Around 61 per cent voting has been recorded in Karnataka in 2014. It is 14 per cent higher than the 2009 elections.
The total voter turn-out in Odisha is 74 per cent in 2014 against 65.3 per cent polling in last general elections in 2009, which shows a 9.7 per cent rise.
In Western Uttar Pradesh 65 per cent voting was recorded in 2014. This region saw a 14 per cent rise from 51.30 per cent in 2009 Lok Sabha polls.
The rise of on an average 10 per cent reflects a positive thing that people are getting aware about the value of their votes. Is their anything else that is prompting people to come out and cast their votes?
Shailender Mahajan, Director of C-Voter, an election surveying agency says that rise in voting is due to 'anti-incumbency' factor and is a negative sign for the present government.
"The increase in voting is due to 'anti-incumbency' factor, which means the people are angry with the current government and they need a change now. That is the reason behind the increase in the huge voter turnout," said Mahajan.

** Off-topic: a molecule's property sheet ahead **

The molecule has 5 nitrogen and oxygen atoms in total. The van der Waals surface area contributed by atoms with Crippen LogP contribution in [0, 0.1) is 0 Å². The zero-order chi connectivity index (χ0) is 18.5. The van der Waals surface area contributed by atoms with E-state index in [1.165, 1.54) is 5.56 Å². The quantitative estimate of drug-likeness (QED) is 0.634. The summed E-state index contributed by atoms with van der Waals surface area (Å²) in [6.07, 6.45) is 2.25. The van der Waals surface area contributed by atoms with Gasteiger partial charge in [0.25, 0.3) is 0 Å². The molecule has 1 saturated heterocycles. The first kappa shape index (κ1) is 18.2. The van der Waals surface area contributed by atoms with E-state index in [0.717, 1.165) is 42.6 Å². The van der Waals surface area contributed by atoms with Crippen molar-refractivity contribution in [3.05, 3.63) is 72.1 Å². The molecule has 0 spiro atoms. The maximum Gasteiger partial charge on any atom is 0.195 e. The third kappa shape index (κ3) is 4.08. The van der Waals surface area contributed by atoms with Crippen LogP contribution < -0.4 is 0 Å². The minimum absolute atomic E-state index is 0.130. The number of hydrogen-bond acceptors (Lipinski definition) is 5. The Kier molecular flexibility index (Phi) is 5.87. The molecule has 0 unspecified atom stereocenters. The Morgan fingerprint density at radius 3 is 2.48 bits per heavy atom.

Dr. Purushottam Aggarwal, a political analyst and visiting senior fellow at CSDS, feels that the increase in voting percentage is due to the increased participation from the young voters, that happened because of the campaigns done by social media and the Election Commission of India.
He also added, "Some segments of voters are feeling, as it is their stake or political representation in the politics and it is also the increased interest of illiterates and rural population of the country to exercise their stake in the democracy or the political process."
In 2009 elections, the voting age population was 73.8 crores, total electorate was 41.7 crores and the polling percentage was 58.17 per cent. Whereas in 2014 the voting age population is 81.6 crores and the people on voting list are 57.12 crores and the expected polling percentage is 70 per cent.